Norman

You might be interested in some of these blog posts. They can at least give you an idea of the scope of this project.

As already mentioned:

https://www.russoldradios.com/blog/77-chrome-plated-rivets

And these addressing A couple of Zenith Stratospheres:

https://www.russoldradios.com/blog/into-the-stratosphere

https://www.russoldradios.com/blog/1000z-stratosphere-poweraudio-amp

https://www.russoldradios.com/blog/another-1000z-stratosphere-resto...

These were all re-chromed.

Russ

Thank you, Norman - in essence, you're right in your assessment of the Scott being the superior one, in RF performance - all one has to do is LOOK at the Philharmonic's construction and the elaborate mechanism Scott used to vary the I F bandwidth, as well as study the schematic, to see that. 

McMurdo-Silver's Masterpiece VI is likewise no slouch in the quality of its construction, but it doesn't have quite the elaborateness of Scott's.

McMurdo Silver published a lengthy article describing HIS approach to building his Masterpiece VI with four fixed degrees of bandwidth. What he did, in essence, was to provide different I F transformers designed specifically for different bandwidths. He used a "Fidelity Switch" to select fixed I F bandwidths at 4, 8, 12 and 32 kHz - by dividing each by two, he arrived at the actual audio frequency bandwidth, which in the case of the 32 setting, gave high fidelity 16 kHz audio - and, conversely, the 4 kHZ setting was highly selective, allowing only a 2 kHz audio band-pass.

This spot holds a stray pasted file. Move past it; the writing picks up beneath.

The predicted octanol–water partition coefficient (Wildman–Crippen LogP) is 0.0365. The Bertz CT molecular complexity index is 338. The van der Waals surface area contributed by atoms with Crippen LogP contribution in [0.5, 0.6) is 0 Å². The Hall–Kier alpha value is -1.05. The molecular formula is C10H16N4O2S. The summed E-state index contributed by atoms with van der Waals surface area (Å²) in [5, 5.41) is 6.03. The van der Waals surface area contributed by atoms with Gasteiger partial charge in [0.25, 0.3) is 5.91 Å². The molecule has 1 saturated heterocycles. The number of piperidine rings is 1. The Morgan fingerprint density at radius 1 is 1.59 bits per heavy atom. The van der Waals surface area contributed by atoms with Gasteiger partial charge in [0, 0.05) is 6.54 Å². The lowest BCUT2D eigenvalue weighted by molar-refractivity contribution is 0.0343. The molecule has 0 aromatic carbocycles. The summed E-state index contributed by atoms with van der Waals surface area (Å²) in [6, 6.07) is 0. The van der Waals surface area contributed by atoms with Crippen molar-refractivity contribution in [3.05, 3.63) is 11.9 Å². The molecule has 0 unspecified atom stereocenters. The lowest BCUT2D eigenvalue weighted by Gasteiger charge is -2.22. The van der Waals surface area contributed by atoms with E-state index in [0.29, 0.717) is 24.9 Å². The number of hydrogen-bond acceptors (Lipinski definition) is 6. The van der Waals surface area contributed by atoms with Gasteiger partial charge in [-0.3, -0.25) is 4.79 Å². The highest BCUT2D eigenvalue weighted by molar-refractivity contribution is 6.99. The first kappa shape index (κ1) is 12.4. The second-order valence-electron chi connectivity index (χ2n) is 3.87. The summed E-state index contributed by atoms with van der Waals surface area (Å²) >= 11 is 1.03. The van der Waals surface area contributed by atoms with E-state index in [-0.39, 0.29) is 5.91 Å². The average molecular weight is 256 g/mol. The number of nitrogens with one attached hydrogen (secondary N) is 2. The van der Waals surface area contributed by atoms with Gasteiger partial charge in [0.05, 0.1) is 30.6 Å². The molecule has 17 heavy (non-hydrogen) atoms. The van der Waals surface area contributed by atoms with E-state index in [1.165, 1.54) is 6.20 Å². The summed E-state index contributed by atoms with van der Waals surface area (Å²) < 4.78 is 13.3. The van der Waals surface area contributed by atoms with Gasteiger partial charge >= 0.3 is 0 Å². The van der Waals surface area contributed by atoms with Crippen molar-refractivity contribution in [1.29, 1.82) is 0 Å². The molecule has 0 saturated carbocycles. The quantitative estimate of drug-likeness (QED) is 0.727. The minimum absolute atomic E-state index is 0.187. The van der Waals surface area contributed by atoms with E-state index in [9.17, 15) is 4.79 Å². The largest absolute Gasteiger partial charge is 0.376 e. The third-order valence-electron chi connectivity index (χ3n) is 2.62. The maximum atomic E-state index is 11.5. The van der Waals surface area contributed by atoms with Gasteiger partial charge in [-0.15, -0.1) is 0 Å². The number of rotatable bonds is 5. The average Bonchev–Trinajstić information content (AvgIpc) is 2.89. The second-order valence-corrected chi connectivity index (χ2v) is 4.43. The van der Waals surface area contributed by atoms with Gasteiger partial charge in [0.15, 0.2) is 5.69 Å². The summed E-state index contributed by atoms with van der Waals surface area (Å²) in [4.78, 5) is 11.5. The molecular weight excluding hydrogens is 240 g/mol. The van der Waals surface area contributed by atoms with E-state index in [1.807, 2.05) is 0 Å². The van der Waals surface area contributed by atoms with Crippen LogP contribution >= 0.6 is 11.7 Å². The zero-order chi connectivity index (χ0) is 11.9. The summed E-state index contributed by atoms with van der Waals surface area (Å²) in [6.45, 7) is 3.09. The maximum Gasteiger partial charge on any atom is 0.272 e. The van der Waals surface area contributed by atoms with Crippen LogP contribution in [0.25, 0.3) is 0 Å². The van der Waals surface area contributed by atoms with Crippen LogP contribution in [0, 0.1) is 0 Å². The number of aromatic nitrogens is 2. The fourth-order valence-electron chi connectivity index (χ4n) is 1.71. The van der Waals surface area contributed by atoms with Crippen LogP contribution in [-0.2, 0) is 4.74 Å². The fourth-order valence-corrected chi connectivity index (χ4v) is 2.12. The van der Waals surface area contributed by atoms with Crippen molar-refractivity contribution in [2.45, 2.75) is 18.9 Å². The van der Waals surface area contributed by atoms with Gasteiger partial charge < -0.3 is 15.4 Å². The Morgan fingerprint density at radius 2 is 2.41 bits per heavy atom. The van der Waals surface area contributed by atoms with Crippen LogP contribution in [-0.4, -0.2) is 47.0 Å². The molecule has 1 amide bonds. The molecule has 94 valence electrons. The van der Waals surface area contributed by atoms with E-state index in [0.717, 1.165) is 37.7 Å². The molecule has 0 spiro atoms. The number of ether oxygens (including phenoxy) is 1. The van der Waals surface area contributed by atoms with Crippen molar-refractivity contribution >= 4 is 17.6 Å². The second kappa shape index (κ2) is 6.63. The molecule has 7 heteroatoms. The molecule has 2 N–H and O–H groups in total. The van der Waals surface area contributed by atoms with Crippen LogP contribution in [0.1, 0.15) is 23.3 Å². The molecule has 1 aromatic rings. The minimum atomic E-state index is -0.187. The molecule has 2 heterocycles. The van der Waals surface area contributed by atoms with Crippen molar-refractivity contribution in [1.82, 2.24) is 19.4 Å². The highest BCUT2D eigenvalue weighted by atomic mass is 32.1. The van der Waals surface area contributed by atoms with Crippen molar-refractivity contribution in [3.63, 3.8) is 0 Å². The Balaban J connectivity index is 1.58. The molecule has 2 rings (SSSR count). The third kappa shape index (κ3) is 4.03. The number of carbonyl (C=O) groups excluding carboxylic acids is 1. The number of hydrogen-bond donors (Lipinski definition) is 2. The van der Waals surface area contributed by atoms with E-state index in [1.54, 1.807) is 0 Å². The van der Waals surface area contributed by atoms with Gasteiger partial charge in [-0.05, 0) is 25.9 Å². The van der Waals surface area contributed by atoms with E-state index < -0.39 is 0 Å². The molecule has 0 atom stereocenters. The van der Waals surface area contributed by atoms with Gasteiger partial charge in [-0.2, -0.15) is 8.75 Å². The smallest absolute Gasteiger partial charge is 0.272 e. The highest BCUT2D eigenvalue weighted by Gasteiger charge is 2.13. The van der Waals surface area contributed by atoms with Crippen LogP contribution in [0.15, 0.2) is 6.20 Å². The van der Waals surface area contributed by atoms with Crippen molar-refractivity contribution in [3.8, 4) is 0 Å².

Silver boasted that his switched I F system worked just as well as, if not better than, Scott's mechanical continuously-variable one, and was much cheaper and simpler to build - all one had to do was rotate the Fidelity Control switch among the four settings depending on the signal being received.  But, did Silver's approach compare to Scott's design?  Surely Scott must have thought of varying his receiver's bandwidth in a similar manner - he would have saved himself the considerable trouble and expense of providing all that mechanical gearing. 

I am really looking forward to restoring my Philharmonic, because there IS something highly inspirational about the whole way Scott designed it - the superlative build quality and thought he put into his circuits, and the craftsman-like way he laid them out. 

When I asked you this question about comparing Scott's and McMurdo Silver's top-of-the-line radios, it occurred to me later that A FAIR AND JUST COMPARISON of the two would require having two certifiably completely-restored sets - each correctly wired with all the right parts in their right places - each having a set of fully-working tubes - each with all voltages at specification -  and each fully and correctly aligned.

ONLY THEN could both of them be tested together at the same time, under the same reception conditions, etc.